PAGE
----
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|Location||Beneath Victoria Harbour, between Hung Hom and Causeway Bay|
|Start||Hung Hom, Kowloon
(between Hong Chong Road and Salisbury Road)
|End||Northern Causeway Bay, Hong Kong Island
(Canal Road Flyover)
|Opened||2 August 1972|
|Owner||Hong Kong Government|
|Operator||Serco Group (HK) Ltd|
|Vehicles per day||116,754|
|Line length||1.86 kilometres|
|No. of tracks||2 per tube, 4 in total|
|Alternative Chinese name|
The Cross-Harbour Tunnel (abbreviated CHT or XHT) is the first tunnel in Hong Kong built underwater. It consists of two steel road tunnels each with two lanes constructed using the single shell immersed tube method.
It is the earliest of three vehicular harbour crossings in Hong Kong, opened for traffic on 2 August 1972. It was constructed under 30-year private-sector franchise based on a build–operate–transfer model, and title passed to the Hong Kong government in August 1999 upon termination of the franchise. It has become one of the most congested roads (mainly towards the Hong Kong Island direction) in Hong Kong and the world, with 116,753 daily vehicles in 2013.
Constructed by a private company and operated under a 30-year franchise, the 1.8 km long tunnel crossing opened in 1972, providing the first road link between Kowloon and Hong Kong Island. Prior to the opening of the tunnel, cross-harbour vehicular traffic depended on ferries and for passengers, the Star Ferry. The project was joint-engineered by Scott Wilson Kirkpatrick & Partners and Freeman Fox & Partners 
The tunnel links the main financial and commercial districts on both sides of Victoria Harbour, connecting Kellett Island (a former island now connected to Hong Kong Island by reclamation), with a reclaimed site at Hung Hom Bay, Kowloon. The toll plaza is located at the Hung Hom end of the tunnel, and has 14 toll booths.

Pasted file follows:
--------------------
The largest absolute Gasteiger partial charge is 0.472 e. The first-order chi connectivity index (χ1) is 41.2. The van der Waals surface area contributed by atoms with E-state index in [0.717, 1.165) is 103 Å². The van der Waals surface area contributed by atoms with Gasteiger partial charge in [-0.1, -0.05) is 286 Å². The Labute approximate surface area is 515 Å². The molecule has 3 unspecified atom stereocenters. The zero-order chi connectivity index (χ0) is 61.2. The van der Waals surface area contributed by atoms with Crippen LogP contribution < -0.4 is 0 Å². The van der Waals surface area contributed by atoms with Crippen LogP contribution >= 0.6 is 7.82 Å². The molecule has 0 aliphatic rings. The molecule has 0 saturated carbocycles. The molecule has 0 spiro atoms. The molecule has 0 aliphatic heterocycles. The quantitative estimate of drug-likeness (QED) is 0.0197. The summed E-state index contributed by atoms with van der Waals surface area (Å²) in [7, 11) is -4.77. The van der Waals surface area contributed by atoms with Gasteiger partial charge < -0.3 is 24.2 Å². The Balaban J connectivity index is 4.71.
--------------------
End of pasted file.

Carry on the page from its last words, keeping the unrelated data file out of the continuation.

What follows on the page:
It was administered by The Cross-Harbour Tunnel Company Ltd until August 1999, when the operation franchise agreement expired and the government assumed control. Since 1 November 2010, the tunnel is managed, operated and maintained by Serco on contract basis.
Evolution of fares
|Initial (1972)||from 1984||from 1992||from 1999|
|Light goods vehicle (LGV)||$10||$15||$15||$15|
|Heavy goods vehicle (HGV)||$20||$25||$30||$30|
|source: Consultancy report|
The tunnel generates approximately HK$700 million in annual toll revenue.
Bus routes that pass through the tunnel:
- Kowloon Motor Bus/New World First Bus: 101, 101R, 101X, 102R, 104, 106, 106A, 106P, 109, 110, 111, 111P, 112, 113, 115, 115P, 116, 301, 802, 811
- Kowloon Motor Bus/Citybus: 102, 102P, 103, 103P, 107, 107P, 117, 118, 118P, 170, 171, 171A, 171P, 182, 182X
- Kowloon Motor Bus: 108
- Overnight buses: N11, N118, N121, N122, N170, N171, N182, N368
- The Hong Kong Cross-Harbour tunnel (Figure 11-3 and Figure 11-12). Technical Manual for Design and Construction of Road Tunnels – Civil Elements Chapter 11 – Immersed Tunnels. United States Department of Transportation – Federal Highway Administration. Updated: 4 May 2011. Accessed 2013-01-18.
- "Drivers facing three more years of jams in Cross-Harbour Tunnel". South China Morning Post. 19 February 2014. Retrieved 28 August 2014.
- "Transport–Cross-Harbour Tunnel"
- "Consultancy Study on Rationalising the Utilisation of Road Harbour Crossings". Wilbur Smith Associates Limited, November 2010
|Wikimedia Commons has media related to Cross-Harbour Tunnel.|
- Cross-Harbour Tunnel By-laws (chapter 2301, Laws of Hong Kong) [1984 Ed.], c/o University of Hong Kong.
Canal Road Flyover
|Hong Kong Route 1
Hong Chong Road